It's that questioning, even mocking, edge that I think is the crux of the matter. Other SF tv shows also do allegory, and some have even done it well. Star Trek in both its original and next-generation forms was forever hanging its phaser fights on barely-veiled parables about prejudice of one kind or another, solving disputes with diplomacy rather than force or destroying alien despots with their own logical contradictions as much as good old Amer Earthling can-do spirit. But the cultural background was different, most crucially the assumption that "we" - humans and our allies in the Federation - are the good guys and can be relied on to do the right thing, even when our point of view representative is a cornfed young philanderer on his first starship command. It's back to that insider perspective. The USA in the 1960s, and again in the 1980s, was a global superpower riding high on its own self-aggrandisement, and its mass media reflected that. Moral complexity and meditations on the legacy of empire were not on the agenda, and must have seemed deliciously exotic to American geeks watching The Power of Kroll on late night cable.

Robert Burns wrote: "Oh wad some pow'r the giftie gie us tae see oursel's as ithers see us! It would frae mony a blunder free us". At its very very best, Doctor Who is such a pow'r.

Unfortunately, there's a massive disconnect between this amorphous combination of literary heritage, low budgets, eccentricity and political philosophy as grouped under the heading of "Britishness"by critics and fans, and the way the same word is understood by marketing people and politicians, for whom it's all about positive association with Brand Britain iconography such as the Queen, the London skyline, Stonehenge, Winston Churchill, and wrapping the Union Jack over every available surface whether it's Billie Piper's torso or the hide of a 30th-Century space whale. And the longer the new series has gone on, the more this shallow iconicism has come to infect it.

Which must be how you end up with a piece of semiotic suicide like this:

Seriously, what? It's tempting to think that with a Scot as executive producer, the decision to associate the DW universe's foremost embodiment of intransigent narrowminded in-group psychopathy with the flag of the United Kingdom during a Scottish independence campaign was some sort of deliberate pisstake. But somehow, and call me crazy if you will, I can't imagine BBC Marketing ever signing off on the idea if that thought had even momentarily occurred to them.

More likely it's just one more example of the same infatuation with jingoism that's seen a 2000% rise in programming titled The (Great) British something or other since the SNP gained power at Holyrood, as the organisation seeks to demonstrate its value to a Tory government pending its charter review in 2016. It can't be easy making an ambitious, ideas-led anti-imperialist pulp series in such a climate (which maybe helps explain why so few recent stories seem to have been about anything), but the Doctor is spectacularly ill-suited to the role of anybody's flagbearer. Leave that shit to Bond.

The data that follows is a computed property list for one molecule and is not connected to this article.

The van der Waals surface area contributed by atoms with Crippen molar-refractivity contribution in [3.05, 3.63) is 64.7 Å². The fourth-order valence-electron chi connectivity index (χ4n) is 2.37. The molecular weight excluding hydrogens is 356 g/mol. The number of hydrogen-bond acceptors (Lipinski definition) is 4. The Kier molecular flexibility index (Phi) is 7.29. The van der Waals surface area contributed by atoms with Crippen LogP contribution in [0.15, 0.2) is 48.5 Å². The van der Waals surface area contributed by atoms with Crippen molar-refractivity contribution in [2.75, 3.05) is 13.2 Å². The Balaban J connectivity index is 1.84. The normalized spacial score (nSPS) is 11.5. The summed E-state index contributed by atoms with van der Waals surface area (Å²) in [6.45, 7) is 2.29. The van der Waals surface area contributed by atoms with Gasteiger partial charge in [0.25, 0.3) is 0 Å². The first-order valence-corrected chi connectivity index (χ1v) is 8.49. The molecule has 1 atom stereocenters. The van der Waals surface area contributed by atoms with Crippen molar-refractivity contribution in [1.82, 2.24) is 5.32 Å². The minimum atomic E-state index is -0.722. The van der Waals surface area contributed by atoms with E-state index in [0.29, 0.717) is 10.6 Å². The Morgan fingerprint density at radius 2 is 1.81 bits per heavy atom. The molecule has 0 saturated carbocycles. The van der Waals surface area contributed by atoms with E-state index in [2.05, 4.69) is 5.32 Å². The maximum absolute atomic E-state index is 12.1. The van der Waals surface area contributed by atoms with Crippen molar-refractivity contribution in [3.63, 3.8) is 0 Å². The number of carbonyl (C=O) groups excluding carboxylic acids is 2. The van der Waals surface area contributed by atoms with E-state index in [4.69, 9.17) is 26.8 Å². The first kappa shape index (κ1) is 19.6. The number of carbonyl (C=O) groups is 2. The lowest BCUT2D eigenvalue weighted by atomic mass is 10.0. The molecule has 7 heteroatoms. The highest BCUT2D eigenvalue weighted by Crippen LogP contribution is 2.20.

You may recall that one of Better Together's threats a year or so ago was that Doctor Who wouldn't be broadcast in an independent Scotland. It was debunked at the time on the assumption that the threat was logistical, and would be overcome by some commercial arrangement or other as with the many other countries in which the programme's shown.

At this stage I'm more worried that the show itself will end up warped by political interference into something I won't even want to see. I'd better be wrong.



DC does the right thing... Will Marvel?

Bleeding Cool reports that, to avoid confusion with BeActive entertainment's multimedia sci-fi property Collider (which. coincidentally, I also did some work on early last year), DC/Vertigo has changed the name of its new sci-fi comic Collider to Federal Bureau of Physics from #2.

Go precedent!

Meanwhile, I'm still waiting for a reply from Marvel to my letter about Agents of TIME, which got to their New York offices at the end of last month.

Watch this space for more details. Meanwhile, I'll have a fresh batch of the original minicomics for sale at Carlisle Megacon this Saturday. Get em while they're hot!!


Do You Remember the First T.I.M.E.

I've had to write to Marvel.


It's not that I think Mark Waid, a writer I respect and whose work I enjoy, has any intention or need to rip me off. I'm sure he was unaware of my prior use of the title, just as I was unaware of Mathew Jonson's until I googled it up last night.

Nor am I claiming that the idea of a government agency policing the flow of history is entirely without precedent: that goes back at least to Poul Anderson's Time Patrol, and has been widely imitated. Indeed, the Marvel Universe already has its own Time Variance Authority.

The fact remains, however, that I was the first to use "Agents of T.I.M.E." as a comic strip title, in a context that seems prima facie broadly similar to what Mark and Marvel are now planning, albeit minus the Hulk. And let's just say the "House of Ideas" has form when it comes to grabbing the titles of extant properties and then restricting the original owner's use thereof.

A case in point. And that was before they were bought by Disney.

So if I want to retain the right to exploit the Agents of T.I.M.E. mark further, I have to put Marvel on notice now before they get too attached to their version.  

Nothing personal, guys, but I was here first. Step off.


Agents of TIME

This is my strip from 24 Hour Comic Day 2011, written and drawn at Plan B Books in Glasgow between 3pm on Friday 30th September and 2pm on Saturday 1st October. Thanks to Tom and Pete for the coffee and to Garry McLaughlin of Cosmic Designs for organising things. If I'd tried to do this at home alone I'd have given up halfway through!